Not long after Park and Moon had their disagreement, I was briefed on Moon’s plan to mobilize forces to oust Park on June 3.
I made up my mind to arrest Chang Do-young on my own without notifying Park. I spent many hours contemplating whether it was the right thing to do and whether I should tell Park beforehand. But I came to the conclusion that I must do it by myself.
I sent 20 of my KCIA officials and some military policemen to the revolutionary government office where Chang was staying to put him under house arrest. After Chang was taken to his home, I went to see him. When he saw me, he said, with a sense of resignation in his voice, “Ah, you came now,” as though he had expected me to come.
“Sir, what do you want me to do for you?” I asked.
He said he just wanted me to allow him to go to the United States.
I said, “I will do as you wish. But you have to have an informal military trial before your departure.”
After my meting with Chang, I went to see Park Chung Hee to brief him on Chang’s arrest and his pending military trial on charges of being counterrevolutionary.
Facing him, I said, “I just escorted Chang to his house after arresting him. Now we have to give him a military trial. He asked me to let him immigrate to the United States and I said yes. I hope you agree with this.”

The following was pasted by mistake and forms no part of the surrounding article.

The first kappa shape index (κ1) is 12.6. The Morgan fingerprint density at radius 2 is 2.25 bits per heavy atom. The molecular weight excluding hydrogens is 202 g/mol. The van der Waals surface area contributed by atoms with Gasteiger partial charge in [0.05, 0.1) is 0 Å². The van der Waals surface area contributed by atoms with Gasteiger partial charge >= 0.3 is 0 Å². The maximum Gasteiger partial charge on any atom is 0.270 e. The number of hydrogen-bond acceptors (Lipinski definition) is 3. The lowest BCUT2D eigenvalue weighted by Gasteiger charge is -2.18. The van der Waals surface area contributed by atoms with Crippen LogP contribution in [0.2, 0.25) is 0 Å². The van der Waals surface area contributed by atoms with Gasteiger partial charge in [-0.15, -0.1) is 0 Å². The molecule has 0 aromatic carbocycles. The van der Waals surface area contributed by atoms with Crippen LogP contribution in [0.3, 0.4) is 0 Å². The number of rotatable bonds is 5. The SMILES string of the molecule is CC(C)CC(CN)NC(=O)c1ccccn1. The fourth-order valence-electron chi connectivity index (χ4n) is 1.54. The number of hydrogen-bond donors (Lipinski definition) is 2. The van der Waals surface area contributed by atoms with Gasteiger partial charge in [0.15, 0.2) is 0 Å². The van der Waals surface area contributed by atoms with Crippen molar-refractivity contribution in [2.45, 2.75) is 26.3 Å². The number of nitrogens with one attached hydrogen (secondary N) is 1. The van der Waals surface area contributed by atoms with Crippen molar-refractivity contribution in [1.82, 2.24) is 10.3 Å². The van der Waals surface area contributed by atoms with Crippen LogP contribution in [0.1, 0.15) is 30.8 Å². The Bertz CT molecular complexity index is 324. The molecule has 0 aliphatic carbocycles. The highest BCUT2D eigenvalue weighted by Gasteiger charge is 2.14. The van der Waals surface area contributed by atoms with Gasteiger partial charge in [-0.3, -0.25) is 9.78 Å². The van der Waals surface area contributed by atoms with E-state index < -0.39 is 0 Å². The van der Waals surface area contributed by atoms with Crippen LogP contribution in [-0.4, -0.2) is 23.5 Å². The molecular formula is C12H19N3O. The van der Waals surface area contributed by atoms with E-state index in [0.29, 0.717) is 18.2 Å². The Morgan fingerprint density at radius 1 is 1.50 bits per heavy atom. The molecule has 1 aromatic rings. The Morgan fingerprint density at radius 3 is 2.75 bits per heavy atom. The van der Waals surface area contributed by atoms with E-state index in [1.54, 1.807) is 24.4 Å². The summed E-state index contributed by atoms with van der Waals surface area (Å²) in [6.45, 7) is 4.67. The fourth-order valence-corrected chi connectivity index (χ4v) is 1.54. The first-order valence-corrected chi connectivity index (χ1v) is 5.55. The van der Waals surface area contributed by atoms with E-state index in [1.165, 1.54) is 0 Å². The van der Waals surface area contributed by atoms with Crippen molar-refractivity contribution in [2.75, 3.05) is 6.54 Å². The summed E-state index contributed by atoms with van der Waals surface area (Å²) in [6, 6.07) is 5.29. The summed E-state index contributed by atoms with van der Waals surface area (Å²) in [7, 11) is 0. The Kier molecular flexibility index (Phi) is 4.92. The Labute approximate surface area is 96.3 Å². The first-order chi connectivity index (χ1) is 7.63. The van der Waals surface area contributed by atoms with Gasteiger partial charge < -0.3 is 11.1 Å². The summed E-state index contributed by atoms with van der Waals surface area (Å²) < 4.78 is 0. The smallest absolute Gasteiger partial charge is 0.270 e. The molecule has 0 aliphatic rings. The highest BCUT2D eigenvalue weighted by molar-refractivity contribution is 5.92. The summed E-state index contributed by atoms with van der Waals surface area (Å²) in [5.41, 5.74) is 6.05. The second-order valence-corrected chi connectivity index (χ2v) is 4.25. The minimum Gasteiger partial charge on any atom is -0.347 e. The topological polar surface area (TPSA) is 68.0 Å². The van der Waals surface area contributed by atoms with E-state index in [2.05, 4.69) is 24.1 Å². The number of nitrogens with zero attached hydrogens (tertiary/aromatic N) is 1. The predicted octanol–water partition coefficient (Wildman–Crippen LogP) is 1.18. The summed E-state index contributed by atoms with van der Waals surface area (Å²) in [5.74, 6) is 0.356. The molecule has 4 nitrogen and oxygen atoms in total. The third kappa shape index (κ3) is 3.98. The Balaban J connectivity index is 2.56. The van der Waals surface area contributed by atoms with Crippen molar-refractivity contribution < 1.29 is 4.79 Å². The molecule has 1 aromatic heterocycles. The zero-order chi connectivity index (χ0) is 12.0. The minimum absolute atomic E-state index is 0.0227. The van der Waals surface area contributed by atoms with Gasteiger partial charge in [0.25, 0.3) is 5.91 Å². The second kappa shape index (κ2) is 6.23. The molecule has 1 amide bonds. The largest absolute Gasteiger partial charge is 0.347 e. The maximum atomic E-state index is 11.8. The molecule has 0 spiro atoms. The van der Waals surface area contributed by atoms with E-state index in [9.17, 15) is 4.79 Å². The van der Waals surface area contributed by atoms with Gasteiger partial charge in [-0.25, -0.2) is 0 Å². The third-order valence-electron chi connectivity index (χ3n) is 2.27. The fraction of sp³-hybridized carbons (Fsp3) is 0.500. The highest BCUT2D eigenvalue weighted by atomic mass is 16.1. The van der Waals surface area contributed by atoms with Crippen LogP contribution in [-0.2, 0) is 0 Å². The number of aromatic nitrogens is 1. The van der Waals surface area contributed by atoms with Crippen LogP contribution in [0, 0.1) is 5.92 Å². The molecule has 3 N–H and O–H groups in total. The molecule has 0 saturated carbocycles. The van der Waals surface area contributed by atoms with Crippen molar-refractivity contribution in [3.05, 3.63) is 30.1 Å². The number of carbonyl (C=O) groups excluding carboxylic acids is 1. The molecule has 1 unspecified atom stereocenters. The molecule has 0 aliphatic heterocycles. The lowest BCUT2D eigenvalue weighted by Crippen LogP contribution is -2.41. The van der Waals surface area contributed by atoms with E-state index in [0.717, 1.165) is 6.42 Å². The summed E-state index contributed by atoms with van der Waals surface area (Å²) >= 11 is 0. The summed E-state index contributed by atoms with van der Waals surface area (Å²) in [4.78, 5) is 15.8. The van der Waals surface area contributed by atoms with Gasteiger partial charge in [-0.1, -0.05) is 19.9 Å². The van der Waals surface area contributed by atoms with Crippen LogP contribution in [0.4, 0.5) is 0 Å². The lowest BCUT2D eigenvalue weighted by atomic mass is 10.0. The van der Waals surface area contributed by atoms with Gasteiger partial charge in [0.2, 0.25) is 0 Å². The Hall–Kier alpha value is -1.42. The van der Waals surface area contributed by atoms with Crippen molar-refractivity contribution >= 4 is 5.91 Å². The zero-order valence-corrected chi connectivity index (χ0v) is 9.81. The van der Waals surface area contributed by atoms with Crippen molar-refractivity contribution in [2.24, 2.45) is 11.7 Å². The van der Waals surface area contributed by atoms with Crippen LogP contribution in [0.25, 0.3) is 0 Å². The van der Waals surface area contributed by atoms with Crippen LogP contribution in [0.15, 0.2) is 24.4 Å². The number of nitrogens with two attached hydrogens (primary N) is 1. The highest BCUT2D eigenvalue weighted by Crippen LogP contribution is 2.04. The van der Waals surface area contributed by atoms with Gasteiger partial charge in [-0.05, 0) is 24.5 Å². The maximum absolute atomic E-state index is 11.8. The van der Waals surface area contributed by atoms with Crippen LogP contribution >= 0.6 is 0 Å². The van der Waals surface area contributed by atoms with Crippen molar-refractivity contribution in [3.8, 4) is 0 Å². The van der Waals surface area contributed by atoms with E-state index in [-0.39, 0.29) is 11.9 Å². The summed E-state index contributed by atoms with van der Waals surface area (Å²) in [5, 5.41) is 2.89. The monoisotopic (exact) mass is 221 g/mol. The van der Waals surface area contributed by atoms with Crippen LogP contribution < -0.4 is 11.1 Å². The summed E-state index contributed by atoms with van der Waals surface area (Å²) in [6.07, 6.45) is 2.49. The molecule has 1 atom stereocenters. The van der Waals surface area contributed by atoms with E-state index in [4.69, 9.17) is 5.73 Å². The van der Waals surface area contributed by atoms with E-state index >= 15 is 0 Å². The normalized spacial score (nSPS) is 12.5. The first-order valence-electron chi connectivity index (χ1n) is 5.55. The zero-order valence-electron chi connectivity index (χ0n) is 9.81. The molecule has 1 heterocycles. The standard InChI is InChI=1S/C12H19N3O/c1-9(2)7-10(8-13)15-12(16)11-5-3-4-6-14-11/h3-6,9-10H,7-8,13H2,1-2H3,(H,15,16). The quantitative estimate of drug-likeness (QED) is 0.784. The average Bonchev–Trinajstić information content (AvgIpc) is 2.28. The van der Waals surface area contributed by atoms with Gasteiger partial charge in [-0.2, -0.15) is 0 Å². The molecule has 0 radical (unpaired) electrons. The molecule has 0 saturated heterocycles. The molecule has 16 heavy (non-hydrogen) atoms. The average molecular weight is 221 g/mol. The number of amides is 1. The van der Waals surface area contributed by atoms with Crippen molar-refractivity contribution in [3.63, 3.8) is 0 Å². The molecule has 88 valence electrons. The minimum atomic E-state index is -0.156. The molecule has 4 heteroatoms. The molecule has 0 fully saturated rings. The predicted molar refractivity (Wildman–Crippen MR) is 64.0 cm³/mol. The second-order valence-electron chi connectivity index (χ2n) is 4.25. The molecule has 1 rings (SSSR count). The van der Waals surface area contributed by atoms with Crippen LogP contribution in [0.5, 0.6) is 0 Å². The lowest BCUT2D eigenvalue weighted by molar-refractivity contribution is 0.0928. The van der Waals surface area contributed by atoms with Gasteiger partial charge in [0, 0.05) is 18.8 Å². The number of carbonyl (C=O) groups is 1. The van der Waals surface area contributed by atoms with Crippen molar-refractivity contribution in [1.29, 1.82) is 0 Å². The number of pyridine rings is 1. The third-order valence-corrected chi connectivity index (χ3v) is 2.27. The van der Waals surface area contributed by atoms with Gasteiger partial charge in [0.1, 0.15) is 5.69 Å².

Park was apparently taken aback by what I just said. I continued, “I did what I had to do for the revolution. It was an inevitable thing. If things go awry, please hold me accountable. I will take full responsibility.”
For Park, ousting Chang and putting him in a trial was a difficult thing to do as one of his old friends. Though Chang had displayed an ambivalent attitude toward the revolution, it was he who reinstated Park to the military in 1950 as a major. Chang looked after Park in times of difficulty in Park’s military career.
Despite all his fond memories with Chang, Park said, “Go ahead.”
Along with Chang’s house arrest, those close to him, many of whom were his fellow military academy graduates, were arrested on charges of seeking to overthrow the revolutionary government.
After the military trial, Chang emigrated to the U.S. and earned his doctoral degree in political science at the University of Michigan. He taught political and social science at Western Michigan University until 1993. He passed away in 2012 at 89.
Before he died, Chang sent his close aide to me to convey the message that he had no hard feelings toward me or Park Chung Hee.
Arresting Chang and his fellow officials was our first response to forces hostile to the revolution. But it was something I wished I had not been forced to do. Arresting fellow military officials who also put their lives on the line for the revolution carried a sense of emotional anguish.
But I had no choice but to move quickly to silence our opponents for the sake of the revolution. A little crack amongst us could overthrow all we had worked so hard to build so far.
COMPLIED BY CHUN YOUNG-GI, KANG JIN-KYU [email@example.com]